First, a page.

Pet Scoop: Zoo Hand-Raises Baby Kangaroo, Dolphins Call Each Other by Name

Feb. 21, 2012: We've scoured the Web to find the best and most compelling animal stories, videos and photos. And it's all right here.

An orphaned red kangaroo joey has a new surrogate mom at an Australian Zoo.
Taronga Western Plains Zoo
An orphaned red kangaroo joey has a new surrogate mom at Taronga Western Plains Zoo in Australia.

Orphaned Joey Gets Human Mom

When a baby kangaroo was found orphaned in the wild, it was taken in by the Taronga Western Plains Zoo in Australia. After a veterinary examination at the zoo’s Wildlife Hospital, the baby was assigned a vet nurse, who will become its surrogate mother. The nurse will provide regular feedings to make sure the joey continues to grow and develop over the next several months, until it is ready to be released back into the wild. Red Kangaroos are the largest mammal found on the Australian continent — and possibly the cutest. — Read it at Zooborns

Cat Rescued From Brooklyn Shaft

Nine-year-old Ryan Fanchiotti and his mom, Taryn FitzGerald, had nearly given up hope of finding the boy’s 18-month-old Norwegian Forest Cat. Venusaur hadn’t come home after being let outside in his Brooklyn neighborhood the day before the Feb. 8 snowstorm that hit the region. But nearly a week later, a Brooklyn woman heard a cat crying out from a deep, narrow shaft between her building and the one next door, and she knew who to call for help: Met Grotto, a cave exploration group she once belonged to. Two members of the group, Kay Shriver and Rob Fabiano, made a 90-minute drive from Long Island to rescue the trapped kitty. Shriver lowered herself into the 2-foot-wide space, picked up the cat and brought him back up. She thinks he fell from a rooftop, 16 to 20 feet to the bottom of the shaft. Venusaur, who seemed unfazed by his ordeal, was returned to his grateful owners, and his veterinarian gave him a clean bill of health. — Read it at The New York Times

Dolphins Call Loved Ones by Name

A new study finds that bottlenose dolphins call out the names of certain other dolphins when they become separated. The research by the University of St. Andrews Sea Mammal Research Unit in the U.K. is based on acoustic data from wild bottlenose dolphins around Sarasota Bay, Fla., from 1984 to 2009, and on the study of four captive males at The Seas Aquarium in Florida. Previous research has found that dolphins have signature whistles for themselves, and the new research finds that dolphins who are close to them can copy their whistles to find them. “Animals produced copies when they were separated from a close associate and this supports our belief that dolphins copy another animal’s signature whistle when they want to reunite with that specific individual,” said the study’s lead author, Stephanie King. The findings were published in the journal Proceedings of the Royal Society B. — Read it at Discovery News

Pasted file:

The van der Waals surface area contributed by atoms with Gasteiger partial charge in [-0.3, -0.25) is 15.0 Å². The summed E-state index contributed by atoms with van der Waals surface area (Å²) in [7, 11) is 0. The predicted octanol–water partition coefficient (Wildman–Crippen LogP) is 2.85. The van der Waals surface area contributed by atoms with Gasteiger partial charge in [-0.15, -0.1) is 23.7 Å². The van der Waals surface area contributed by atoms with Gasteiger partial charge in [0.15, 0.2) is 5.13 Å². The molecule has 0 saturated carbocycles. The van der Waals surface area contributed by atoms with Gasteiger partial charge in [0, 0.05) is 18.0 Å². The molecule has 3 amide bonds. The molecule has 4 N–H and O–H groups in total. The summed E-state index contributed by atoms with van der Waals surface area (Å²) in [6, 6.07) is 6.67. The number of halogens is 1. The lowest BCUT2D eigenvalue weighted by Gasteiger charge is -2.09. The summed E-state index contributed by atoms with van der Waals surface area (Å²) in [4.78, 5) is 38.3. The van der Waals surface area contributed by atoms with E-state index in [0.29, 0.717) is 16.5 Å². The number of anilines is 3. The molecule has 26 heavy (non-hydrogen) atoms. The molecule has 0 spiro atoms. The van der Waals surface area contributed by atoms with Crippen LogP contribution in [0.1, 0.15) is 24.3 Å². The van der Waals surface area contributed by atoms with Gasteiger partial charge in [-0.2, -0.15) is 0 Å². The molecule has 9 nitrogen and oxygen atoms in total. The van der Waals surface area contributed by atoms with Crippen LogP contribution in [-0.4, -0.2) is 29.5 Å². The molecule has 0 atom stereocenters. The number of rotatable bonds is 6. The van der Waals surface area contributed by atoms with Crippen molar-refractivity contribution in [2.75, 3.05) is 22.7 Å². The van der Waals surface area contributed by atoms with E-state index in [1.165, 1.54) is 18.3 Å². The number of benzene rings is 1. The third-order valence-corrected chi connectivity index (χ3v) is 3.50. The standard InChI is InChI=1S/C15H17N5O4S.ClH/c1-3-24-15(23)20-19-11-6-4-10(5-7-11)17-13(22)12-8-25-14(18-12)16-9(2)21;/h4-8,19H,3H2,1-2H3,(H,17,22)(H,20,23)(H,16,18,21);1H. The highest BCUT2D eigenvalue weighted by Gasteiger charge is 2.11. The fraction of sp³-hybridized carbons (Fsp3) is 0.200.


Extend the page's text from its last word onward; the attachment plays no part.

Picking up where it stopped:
This image of Dave Thomas with Buzz helped save the dog's life.
This image of Dave Thomas with Buzz helped save the dog's life.

Facebook Photo Helps Free Impounded Pit Bull

Dave Thomas’ 2-year-old Pit Bull mix, Buzz, was taken to a San Bernardino, Calif., shelter by authorities after his owner was arrested for failure to appear in court on two traffic violations. After his legal proceedings were squared away, Thomas went to pick up his dog and says he was told that if he didn’t come up with half of the $400 in required fees by mid-week, the dog would likely be put down, reported KABC-TV. With only $6 in his pocket, the distraught Thomas sat down to say what he thought would be his last good-byes to Buzz. But luckily, photographer Maria Sanchez, who was visiting the shelter, captured the emotional moment and posted the photo to Facebook with the story. Donations from animal lovers quickly poured in, and Buzz was reunited with Thomas. — Read it at PawNation

Research Chimps Settle Into Retirement

Julius, Sandy, Phyllis and Jessica, four former federal research chimpanzees, are savoring their retirement at Chimp Haven, a sanctuary in Louisiana. They’re among the 111 chimps who are being moved to Chimp Haven from the University of Louisiana at Lafayette's New Iberia Research Center over the next 18 months. It’s the result of a recommendation by a National Institutes of Health committee last month that 350 federally owned chimps be retired, which would leave 50 federal research chimps, as the government moves away from using the primates as test subjects. And the retirees seem pleased with their new freedom at the sanctuary. "They light up, look up at the sky, look at us watching them," said behaviorist Amy Fultz. — Read it from AP via the Huffington Post


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